Executives in India's rotational molding sector believe they have escaped the worst of the world economic slowdown, although one prominent estimate said the financial turmoil is likely to slow growth in the domestic sector to less than its current 8 percent.
In interviews at the Society of Asian Rotomolders Star conference, held Feb. 1-3 in Noida, executives acknowledged that the industry faces some challenges from the economic slowdown, as well as internal problems, including a lack of industry standards and a lower technology base.
But they also painted a picture of decent prospects, based on the strong growth in construction and other infrastructure spending, and offered a sense that in their opinions, India's domestic economy has been less affected by the global slowdown.
``We have been visiting a lot of customers here and we do not see so much of a negative impact on customers as in other markets,'' said Venkit Mahadevan, general manager of Mumbai-based Ico Polymers India, part of Houston-based Ico Polymers. ``The global recession has not affected us as much in India.''
An executive with Mumbai-based plastic maker Reliance Industries Ltd., which supplies more than half the resin to the country's rotomolders, said that industry demand for raw materials is solid.
``Some of these guys are at my throat for more materials,'' said Raju Venkat, head of the department of product and application technology at Reliance.
He told conference attendees the industry would likely grow 8 percent during the Reliance fiscal year that ends March 31. But in an interview after his Feb. 2 speech, Venkat predicted that afterward, growth may slow to between 4 and 7 percent.
Several executives said they believe India's domestic rotomolders will fare better because the industry is mainly focused on domestic markets, with little focus on exports.
India's domestic auto industry has suffered, but sectors like agriculture and construction have held steady, mirroring the larger trend that domestically oriented companies in India's plastics industry have generally fared well, Venkat said.
``India is largely a home consumption market,'' said Ico's Mahadevan.
That solid growth starts from what is a small domestic market, compared to other countries. India has about 270 rotomolding companies with 550 lines and an annual resin consumption of about 190 million pounds, according to Reliance estimates.
The industry does not make enough use of technology, and its development is hurt by a lack of standards, which makes it difficult to get into new markets like waste bins, where injection molding predominates, said S. B. Dangayach, managing director of rotomolder Sintex Industries Ltd. in Kalol, India.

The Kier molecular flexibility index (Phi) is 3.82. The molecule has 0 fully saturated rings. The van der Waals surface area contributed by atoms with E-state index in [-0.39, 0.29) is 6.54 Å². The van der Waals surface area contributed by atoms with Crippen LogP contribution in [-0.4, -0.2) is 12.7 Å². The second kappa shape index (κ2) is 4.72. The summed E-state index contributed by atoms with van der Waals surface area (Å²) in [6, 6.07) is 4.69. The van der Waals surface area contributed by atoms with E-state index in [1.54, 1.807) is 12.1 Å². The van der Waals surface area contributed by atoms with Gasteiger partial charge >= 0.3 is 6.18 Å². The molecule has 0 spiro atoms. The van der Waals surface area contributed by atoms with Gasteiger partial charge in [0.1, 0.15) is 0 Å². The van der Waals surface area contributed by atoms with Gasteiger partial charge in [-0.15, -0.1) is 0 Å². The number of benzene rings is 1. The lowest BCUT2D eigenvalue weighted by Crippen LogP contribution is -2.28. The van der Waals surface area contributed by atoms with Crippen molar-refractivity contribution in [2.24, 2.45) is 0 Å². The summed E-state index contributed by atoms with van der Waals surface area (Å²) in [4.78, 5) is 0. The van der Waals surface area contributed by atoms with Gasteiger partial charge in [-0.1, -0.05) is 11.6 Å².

Reliance's Venkat said the industry suffers from a lack of local access to higher-grade materials, such as cross-linked polyethylene, and a limited range of product offerings. For example, more than 80 percent of India's rotomolding production is for water tanks.
One industrial designer giving a speech at the conference encouraged local firms to tackle the furniture market and make better use of product design. Rotomolding is cheaper than injection molding and is easier to customize, said Alamelu Pasupathy, a freelance designer based in Ahmedabad.
``I see a huge opportunity for using rotomolding in furniture,'' she said.
India's rotomolding sector is seeing increasing foreign investment, and some industry officials said they believe the industry is on the cusp of taking on more demanding and more lucrative markets, such as automobile fuel tanks.
Italian firm Nuova Simplast Snc set up a rotomolding factory in March in Noida, its first outside its base in Europe, and just the second foreign-owned rotomolding operation in India, said Balbir Bhasin, director of the Indian operation, Simplast India Pvt. Ltd.
He said the factory makes fuel tanks for Indian operations of multinational tractor makers and is profitable, but he acknowledged that the company has put plans on hold to add more capacity this year because of the economic uncertainty, including in the auto market.
An executive with KÃ³pavogur, Iceland-based rotational molder Promens hf said it plans to add another manufacturing line at its India factory this year, where it makes more sophisticated products like insulated food containers.
Promens, too, has seen a small reduction in domestic demand from the financial crisis but sees opportunities for more sophisticated products in India, said Swetang Dave, managing director of Promens India in Ahmedabad.
Ico said it also was actively studying setting up compounding and pulverizing operations in India, because it believes that local companies cannot supply the color and other technical requirements the market increasingly needs.
``I think this industry is ready to graduate,'' said Andy Ubhi, vice president of Middle East and India operations for Ico.